Carson City arts culture hopes to expand downtown

Local artists, employers and supporters know what would make a culturally rich community: To combine art with Nevada’s history and education, and light up vacant downtown buildings with artwork.

Citizens of Carson City gathered at the Brewery Arts Center Tuesday to discuss the community’s vitality in its arts culture, in which many ideas were in competition with Reno’s culture.

“I want to do things for Carson City as a whole,” said local artist supporter Jose Chavez. “I want to be a part of it. I don’t always want to go to Reno to enjoy art.”

With dedication to ensure creative innovation in the city, about 50 people attended and shared their ideas.

The last meeting in Carson City was held March 13, 2014. Some of the common topics discussed were improving artist marketplace, access to city and state property, communication outreach, and art awareness advocacy. When asked about a vision of a culturally rich community, many answers consisted of exposing artists and spreading the word.

Two years later, locals are more concerned about how and where the art is displayed while connecting with the community. Not only does the culture want to expand to local businesses, but also through museums and historical landmarks to support fundamental learning.

This consists of getting involved with the Railroad Museum, Stewart Indian School and literary arts community. Other ideas include creating connections with local Native American history.

“We have so much diversity in our community and history is core,” said Mary Fischer, former member of the Gardner’s Reclaiming Our Waysides organization. “If we could pull up the history and show its uniqueness, it will make our town different, a place people would want to visit and not always have to go to Reno to see it.”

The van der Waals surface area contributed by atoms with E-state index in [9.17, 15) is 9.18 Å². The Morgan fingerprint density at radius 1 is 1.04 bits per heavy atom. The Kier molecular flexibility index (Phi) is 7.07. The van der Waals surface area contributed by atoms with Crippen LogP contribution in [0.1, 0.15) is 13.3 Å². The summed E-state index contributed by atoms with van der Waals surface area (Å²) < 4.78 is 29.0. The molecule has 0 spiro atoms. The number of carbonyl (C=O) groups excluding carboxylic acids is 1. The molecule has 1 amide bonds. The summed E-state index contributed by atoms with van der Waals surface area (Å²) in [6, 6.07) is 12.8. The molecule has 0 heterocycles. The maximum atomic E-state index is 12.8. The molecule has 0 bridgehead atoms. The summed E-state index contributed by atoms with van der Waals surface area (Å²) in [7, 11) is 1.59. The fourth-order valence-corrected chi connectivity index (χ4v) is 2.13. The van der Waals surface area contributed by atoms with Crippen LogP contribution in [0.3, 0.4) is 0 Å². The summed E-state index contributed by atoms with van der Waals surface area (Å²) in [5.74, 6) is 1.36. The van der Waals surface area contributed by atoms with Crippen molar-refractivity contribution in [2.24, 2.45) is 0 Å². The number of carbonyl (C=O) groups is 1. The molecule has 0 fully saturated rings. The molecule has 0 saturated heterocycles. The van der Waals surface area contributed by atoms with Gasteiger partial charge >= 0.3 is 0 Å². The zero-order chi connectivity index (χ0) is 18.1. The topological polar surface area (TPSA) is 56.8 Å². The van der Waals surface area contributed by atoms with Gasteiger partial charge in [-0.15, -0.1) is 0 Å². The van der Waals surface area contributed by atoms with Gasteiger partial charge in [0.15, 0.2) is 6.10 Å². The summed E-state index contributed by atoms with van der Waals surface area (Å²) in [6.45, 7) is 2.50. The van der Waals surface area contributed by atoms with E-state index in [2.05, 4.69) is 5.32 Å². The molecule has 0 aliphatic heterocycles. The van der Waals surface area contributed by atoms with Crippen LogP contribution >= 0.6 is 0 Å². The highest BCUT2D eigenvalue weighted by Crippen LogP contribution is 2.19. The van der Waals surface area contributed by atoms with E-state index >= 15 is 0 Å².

Local artists expressed their desire for more space to showcase their work, especially in windows of vacant buildings downtown .

“Reno seems to be going through a huge art boom because they have grants or low costs on co-op space from Burning Man organizations,” said local artist Jon “Tork” Rains. “I see a lot of city owned brick-and-mortar buildings in Carson City that could be a use for artists. As a starving artist, I’m down for any space.”

“We need to use windows for different spaces downtown,” said June Joplin, owner of Comma Coffee. “These are empty spaces hungry for art.”

But if that plan should take into place, local artists also are concerned about how to increase marketing within the culture. Some of the solutions were to get more involved with local festivals and school programs. Other ideas consisted of reaching out to local news and economic outlets, and using social media.

“This is a new adventure,” said Joel Dunn, executive director of Carson City Visitors Bureau. “We want to create a sustainable funding for room tax and a funding source for the community.”

Susan Boskoff, executive director of the council, said information gathered at the meetings and an online public survey is also used to update the council’s strategic plans.

Focus groups are to be held across the state in 2016 and 2017 to gather data and ideas generated in community discussions. The public’s participation will allow the Nevada Arts Council to work with local governments and groups to set arts and cultural priorities.


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